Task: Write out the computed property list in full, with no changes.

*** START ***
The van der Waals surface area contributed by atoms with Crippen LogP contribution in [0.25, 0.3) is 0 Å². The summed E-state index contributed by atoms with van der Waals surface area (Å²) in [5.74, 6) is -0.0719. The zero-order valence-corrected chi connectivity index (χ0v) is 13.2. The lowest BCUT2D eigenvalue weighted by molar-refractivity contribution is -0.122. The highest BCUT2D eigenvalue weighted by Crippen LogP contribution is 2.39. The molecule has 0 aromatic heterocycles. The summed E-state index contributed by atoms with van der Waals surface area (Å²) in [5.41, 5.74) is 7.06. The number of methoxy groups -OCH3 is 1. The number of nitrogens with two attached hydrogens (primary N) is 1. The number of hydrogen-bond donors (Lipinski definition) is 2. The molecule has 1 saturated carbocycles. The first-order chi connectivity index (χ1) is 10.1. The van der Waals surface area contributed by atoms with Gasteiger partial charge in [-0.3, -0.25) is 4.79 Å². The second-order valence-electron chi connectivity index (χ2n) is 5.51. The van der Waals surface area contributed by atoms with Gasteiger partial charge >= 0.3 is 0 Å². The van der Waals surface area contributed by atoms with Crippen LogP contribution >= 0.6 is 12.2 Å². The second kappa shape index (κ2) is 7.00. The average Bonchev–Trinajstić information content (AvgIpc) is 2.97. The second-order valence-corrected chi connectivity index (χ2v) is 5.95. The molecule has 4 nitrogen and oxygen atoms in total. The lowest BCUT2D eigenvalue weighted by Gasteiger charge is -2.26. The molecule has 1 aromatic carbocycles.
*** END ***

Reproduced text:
The van der Waals surface area contributed by atoms with Crippen LogP contribution in [0.25, 0.3) is 0 Å². The summed E-state index contributed by atoms with van der Waals surface area (Å²) in [5.74, 6) is -0.0719. The zero-order valence-corrected chi connectivity index (χ0v) is 13.2. The lowest BCUT2D eigenvalue weighted by molar-refractivity contribution is -0.122. The highest BCUT2D eigenvalue weighted by Crippen LogP contribution is 2.39. The molecule has 0 aromatic heterocycles. The summed E-state index contributed by atoms with van der Waals surface area (Å²) in [5.41, 5.74) is 7.06. The number of methoxy groups -OCH3 is 1. The number of nitrogens with two attached hydrogens (primary N) is 1. The number of hydrogen-bond donors (Lipinski definition) is 2. The molecule has 1 saturated carbocycles. The first-order chi connectivity index (χ1) is 10.1. The van der Waals surface area contributed by atoms with Gasteiger partial charge in [-0.3, -0.25) is 4.79 Å². The second-order valence-electron chi connectivity index (χ2n) is 5.51. The van der Waals surface area contributed by atoms with Gasteiger partial charge >= 0.3 is 0 Å². The van der Waals surface area contributed by atoms with Crippen LogP contribution >= 0.6 is 12.2 Å². The second kappa shape index (κ2) is 7.00. The average Bonchev–Trinajstić information content (AvgIpc) is 2.97. The second-order valence-corrected chi connectivity index (χ2v) is 5.95. The molecule has 4 nitrogen and oxygen atoms in total. The lowest BCUT2D eigenvalue weighted by Gasteiger charge is -2.26. The molecule has 1 aromatic carbocycles.